SXSW Film Review: Alt-Rock Documentary ‘I Get Knocked Down’

Dunstan Bruce’s documentary about his band Chumbawamba is an odd bird.

Anyone who was a follower of alternative or post-punk music in the ‘90s will certainly have Chumbawamba’s “Tubthumping” burned into their brains. This rowdy sing-along anthem was the anarchistic band’s biggest hit. In fact, it may come to some as a surprise that they made other records.

But that was 25 years ago. What’s been going on with founding member Dunstan Bruce since then? That’s what Bruce hopes to address with the film I Get Knocked Down, a documentary that made its debut in the 24 Beats Per Second category at this year’s SXSW. Co-directed by Bruce and Sophie Robinson, the film follows Bruce, now 59, as he seeks to resume his career with his new band, Interrobang. “It’s hard to be an angry old man,” he says, referring wryly to his rowdy past.

The film is a mixture of vintage clips in which Chumbawamba make various television appearances along with new footage in which the Bruce of today muses about his life. Here, he is frequently followed around by someone wearing the grinning baby mask from “Tubthumper,” serving as a sort of “Ghost of Christmas past,” continually mocking him about his irrelevance.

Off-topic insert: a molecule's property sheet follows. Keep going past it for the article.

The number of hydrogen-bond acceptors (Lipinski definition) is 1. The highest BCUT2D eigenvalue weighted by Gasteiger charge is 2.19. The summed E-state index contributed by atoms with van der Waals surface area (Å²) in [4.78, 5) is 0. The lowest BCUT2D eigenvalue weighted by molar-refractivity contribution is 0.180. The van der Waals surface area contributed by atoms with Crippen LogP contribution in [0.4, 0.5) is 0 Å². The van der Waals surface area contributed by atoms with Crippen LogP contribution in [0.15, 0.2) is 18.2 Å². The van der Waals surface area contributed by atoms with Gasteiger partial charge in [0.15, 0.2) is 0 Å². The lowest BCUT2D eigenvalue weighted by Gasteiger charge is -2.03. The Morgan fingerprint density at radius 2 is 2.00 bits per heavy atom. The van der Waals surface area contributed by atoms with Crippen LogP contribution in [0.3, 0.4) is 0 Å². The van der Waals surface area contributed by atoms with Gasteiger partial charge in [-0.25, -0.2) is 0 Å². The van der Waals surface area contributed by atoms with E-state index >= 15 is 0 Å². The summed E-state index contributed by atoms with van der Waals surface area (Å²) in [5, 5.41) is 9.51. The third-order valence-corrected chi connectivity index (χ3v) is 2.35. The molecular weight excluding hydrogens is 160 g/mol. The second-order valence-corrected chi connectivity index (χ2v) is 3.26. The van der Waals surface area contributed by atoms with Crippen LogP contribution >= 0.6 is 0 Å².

Bruce reminisces about the band’s history, along with other members of Chumbawamba. In a familiar story, they were a bunch of lads from Leeds who went out to change the world. They never quite achieved that goal, even though they managed to express their particular points of view on such mainstream fare as The Rosie O’Donnell Show.


As he reflects, Bruce also smacks himself around a bit. He takes to a megaphone to howl, Network-style: “I’m mad as hell and I’m not going to take it anymore!” He also walks down the street carrying a sign that says, “Am I invisible yet?” His struggle to regain relevance can be poignant, as when he visits Republic Records’ Avery Lipman, whose label carried Chumbawamba back in the day. He asks him to listen to a recording of Interrobang. Lipman listens for a bit and dismissively remarks that he’d love to hear them live. And the “Tubthumper” baby snarls, “Your dad would be so proud of you — shouting at some people in a half-empty room!”

Viewer interest for I Get Knocked Down will depend on how familiar one is with the band and its vanished alt-rock generation. For others, it’s a rather perplexing combination of documentary and performance art.

Kurt Gardner


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